Now With More Than 3600 Reviews! Go Nuts - Read 'Em All!!

WELCOME! Use the search engines on this site (or your own off-site engine of choice) to gain easy access to the complete MAKSQUIBS Archive; over 3600 posts and counting. (New posts added every day or so.)

You can check on all our titles by typing the Title, Director, Actor or 'Keyword' of your choice in the Search Engine of your choice (include the phrase MAKSQUIBS) or just use the BLOGGER Search Box at the top left corner of the page.

Feel free to place comments directly on any of the film posts and to test your film knowledge with the CONTESTS scattered here & there. (Hey! No Googling allowed. They're pretty easy.)

Send E-mails to . (Let us know if the TRANSLATE WIDGET works!) Or use the Profile Page or Comments link for contact.

Thanks for stopping by.

Tuesday, May 10, 2011


George Clooney is a naive & sentimental hitman in this arty, almost abstract, thriller set in a small, scenic Italian town. A recent ‘snow job’ left three dead and Clooney on the run. Now, he needs cover and a fresh assignment. His mysterious handler sends him out to an isolated village in the Italian countryside on a weapons gig, with no lethal entanglements. The scenery is spectacular, including a local tart he falls for. But sometimes, even for an international hitman, payback comes looking for you. The inexperienced Anton Corbijn pushes the mythic elements of this modern morality fable at us, even trotting out a clip from Sergio Leone’s ONCE UPON A TIME IN THE WEST/’68. (By golly, that film also opened with three people getting shot!) But Corbijn is better at setting things up and contemplating the view then in running the ball, more Terrence Malick than Sergio Leone. The pacing never leaves the station, so to speak, and the climax is completely fudged. At times, even at the beginning, the tone grows so glossy & glacial, you get the giggles, as if Blake Edwards & Peter Sellers had taken over. Oh, if only!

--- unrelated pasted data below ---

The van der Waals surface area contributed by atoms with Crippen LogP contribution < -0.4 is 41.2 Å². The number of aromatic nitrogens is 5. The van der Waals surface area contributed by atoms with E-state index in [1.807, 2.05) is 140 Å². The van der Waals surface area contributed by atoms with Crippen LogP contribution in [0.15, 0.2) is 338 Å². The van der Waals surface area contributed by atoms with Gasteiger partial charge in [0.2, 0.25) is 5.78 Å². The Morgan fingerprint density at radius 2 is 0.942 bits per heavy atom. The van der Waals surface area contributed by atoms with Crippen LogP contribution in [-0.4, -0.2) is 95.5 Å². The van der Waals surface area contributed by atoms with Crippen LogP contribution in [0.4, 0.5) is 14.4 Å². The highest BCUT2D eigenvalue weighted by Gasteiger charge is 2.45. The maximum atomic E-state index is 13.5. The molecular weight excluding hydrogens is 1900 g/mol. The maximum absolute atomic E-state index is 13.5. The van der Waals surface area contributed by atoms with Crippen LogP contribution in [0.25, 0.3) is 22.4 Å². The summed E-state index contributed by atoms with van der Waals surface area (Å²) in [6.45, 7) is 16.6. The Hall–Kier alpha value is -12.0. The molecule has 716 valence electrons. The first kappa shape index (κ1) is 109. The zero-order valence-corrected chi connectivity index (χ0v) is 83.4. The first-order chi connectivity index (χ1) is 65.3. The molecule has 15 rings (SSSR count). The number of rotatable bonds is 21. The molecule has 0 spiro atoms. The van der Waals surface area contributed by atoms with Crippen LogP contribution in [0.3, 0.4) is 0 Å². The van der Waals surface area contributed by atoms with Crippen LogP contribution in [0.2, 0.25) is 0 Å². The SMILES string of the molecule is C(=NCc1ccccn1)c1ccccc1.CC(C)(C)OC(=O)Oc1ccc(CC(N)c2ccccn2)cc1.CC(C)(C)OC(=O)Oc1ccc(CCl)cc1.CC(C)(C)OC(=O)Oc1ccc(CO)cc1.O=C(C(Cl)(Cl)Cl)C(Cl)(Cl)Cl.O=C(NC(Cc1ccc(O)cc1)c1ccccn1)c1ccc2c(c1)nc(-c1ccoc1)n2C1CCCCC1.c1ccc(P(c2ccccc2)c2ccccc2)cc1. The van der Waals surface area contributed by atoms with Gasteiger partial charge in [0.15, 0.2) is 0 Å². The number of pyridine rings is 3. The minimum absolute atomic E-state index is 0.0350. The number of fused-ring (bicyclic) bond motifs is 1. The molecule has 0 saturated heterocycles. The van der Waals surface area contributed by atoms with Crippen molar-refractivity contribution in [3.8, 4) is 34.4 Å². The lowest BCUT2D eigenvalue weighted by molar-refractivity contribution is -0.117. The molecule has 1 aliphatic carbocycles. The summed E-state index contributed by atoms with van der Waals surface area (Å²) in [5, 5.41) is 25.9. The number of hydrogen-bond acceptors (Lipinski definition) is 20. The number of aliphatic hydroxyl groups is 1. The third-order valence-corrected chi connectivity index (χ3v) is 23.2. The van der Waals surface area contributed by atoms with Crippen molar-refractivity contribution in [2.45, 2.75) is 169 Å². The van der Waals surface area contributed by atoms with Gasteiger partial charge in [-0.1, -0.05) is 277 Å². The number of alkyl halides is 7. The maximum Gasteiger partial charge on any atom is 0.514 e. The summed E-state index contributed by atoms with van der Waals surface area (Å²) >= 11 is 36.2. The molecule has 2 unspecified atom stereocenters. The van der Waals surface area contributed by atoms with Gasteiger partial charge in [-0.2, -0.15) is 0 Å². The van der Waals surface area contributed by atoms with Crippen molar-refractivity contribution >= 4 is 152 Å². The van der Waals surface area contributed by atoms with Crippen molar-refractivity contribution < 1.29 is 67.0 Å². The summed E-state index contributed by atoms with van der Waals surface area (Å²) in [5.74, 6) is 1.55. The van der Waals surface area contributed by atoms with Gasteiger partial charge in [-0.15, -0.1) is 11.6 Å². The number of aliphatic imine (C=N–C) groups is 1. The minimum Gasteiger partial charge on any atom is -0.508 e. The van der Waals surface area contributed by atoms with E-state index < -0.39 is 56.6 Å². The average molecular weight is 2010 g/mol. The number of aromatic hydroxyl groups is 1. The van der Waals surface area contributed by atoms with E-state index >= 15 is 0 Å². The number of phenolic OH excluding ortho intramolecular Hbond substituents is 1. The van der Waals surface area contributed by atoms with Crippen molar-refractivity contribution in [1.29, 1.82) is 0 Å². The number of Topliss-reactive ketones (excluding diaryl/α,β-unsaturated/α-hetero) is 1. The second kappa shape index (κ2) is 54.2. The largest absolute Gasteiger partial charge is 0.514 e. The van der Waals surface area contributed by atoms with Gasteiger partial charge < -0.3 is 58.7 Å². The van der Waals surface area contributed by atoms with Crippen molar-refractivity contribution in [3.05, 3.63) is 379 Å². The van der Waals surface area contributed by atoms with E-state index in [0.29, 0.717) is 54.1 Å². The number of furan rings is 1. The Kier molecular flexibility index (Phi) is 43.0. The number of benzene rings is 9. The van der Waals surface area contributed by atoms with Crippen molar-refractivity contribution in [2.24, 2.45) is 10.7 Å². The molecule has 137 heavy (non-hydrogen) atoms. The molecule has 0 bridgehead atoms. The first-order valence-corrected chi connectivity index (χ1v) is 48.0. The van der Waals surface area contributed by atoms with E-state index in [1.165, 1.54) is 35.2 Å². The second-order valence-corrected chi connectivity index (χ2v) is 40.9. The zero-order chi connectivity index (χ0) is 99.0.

WATCH THIS, NOT THAT: Fred Zinnemann’s THE DAY OF THE JACKAL/’73, the plus-perfect hitman narrative.

No comments: